Low bone strength of the heel as measured by a portable and relatively inexpensive ultrasound test could help pinpoint women who need more costly bone mineral density (BMD) screening.
“Because the incidence of osteoporosis is expected to outpace economic resources, it is crucial to develop improved detection methods that can identify those women who need dual x-ray absorptiometry measurement and will potentially benefit from treatment,” note the authors (Radiology. 2008;248:179-184).
Researchers followed 6,174 women aged 70-85 years who were osteoporosis-free at baseline. Quantitative ultrasound (QUS) was used to assess heel BMD and calculate the bone’s stiffness index (a measure of bone strength). These results were evaluated in conjunction with four clinical risk factors for osteoporosis: age older than 75 years, a history of fracture, a recent fall, and failing a chair test (unable to rise from a chair three times in a row without using one’s arms).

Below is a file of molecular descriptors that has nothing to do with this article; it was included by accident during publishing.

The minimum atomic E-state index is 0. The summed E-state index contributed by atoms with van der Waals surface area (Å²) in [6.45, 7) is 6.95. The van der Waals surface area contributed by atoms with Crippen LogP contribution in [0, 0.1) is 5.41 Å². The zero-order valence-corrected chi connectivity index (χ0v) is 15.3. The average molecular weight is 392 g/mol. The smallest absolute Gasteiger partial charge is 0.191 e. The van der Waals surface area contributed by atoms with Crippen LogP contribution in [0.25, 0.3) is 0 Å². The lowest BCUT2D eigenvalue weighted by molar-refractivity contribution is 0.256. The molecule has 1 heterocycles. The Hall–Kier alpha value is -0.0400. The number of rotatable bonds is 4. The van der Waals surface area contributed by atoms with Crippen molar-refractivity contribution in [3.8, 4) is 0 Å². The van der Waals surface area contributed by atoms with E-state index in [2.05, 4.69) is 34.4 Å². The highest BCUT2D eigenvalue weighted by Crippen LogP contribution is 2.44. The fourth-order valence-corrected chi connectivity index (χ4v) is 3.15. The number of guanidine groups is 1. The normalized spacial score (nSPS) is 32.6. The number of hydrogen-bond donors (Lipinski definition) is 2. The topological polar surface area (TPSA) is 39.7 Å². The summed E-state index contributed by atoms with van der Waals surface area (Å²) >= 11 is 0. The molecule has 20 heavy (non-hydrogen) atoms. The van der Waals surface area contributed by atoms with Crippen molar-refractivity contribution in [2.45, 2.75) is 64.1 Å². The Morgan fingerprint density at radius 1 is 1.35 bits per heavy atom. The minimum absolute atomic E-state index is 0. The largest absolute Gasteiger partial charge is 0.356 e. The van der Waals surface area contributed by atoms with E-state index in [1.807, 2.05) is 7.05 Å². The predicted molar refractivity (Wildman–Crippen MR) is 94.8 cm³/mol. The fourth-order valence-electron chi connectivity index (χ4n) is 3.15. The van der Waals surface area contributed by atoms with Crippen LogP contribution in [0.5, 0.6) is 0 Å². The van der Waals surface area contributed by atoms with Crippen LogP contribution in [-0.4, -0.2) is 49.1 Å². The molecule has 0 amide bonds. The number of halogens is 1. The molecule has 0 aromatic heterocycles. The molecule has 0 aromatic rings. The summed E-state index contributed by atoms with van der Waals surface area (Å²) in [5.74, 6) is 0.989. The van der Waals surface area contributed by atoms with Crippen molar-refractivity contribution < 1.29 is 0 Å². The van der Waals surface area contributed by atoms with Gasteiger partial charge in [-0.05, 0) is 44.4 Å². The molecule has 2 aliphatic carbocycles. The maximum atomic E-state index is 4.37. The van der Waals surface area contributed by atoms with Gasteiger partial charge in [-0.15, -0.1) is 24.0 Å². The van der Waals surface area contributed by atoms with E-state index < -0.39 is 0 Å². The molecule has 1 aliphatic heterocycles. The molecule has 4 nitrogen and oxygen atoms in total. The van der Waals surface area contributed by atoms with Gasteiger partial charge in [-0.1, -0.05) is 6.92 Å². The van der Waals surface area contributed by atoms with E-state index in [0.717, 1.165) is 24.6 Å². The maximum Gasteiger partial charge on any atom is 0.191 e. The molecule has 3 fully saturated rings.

A total of 4,710 women (76.3%) were deemed to be at higher risk of osteoporosis. Over the next 2.8 years, 6.1% (290 members) of the higher-risk group suffered osteoporotic fractures, compared with only 1.8% (27 members) of the lower-risk group.
The study found that a low QUS score (<60%) quadrupled the osteoporotic fracture rate, confirming previous findings that this measurement is a useful independent predictor of such risk.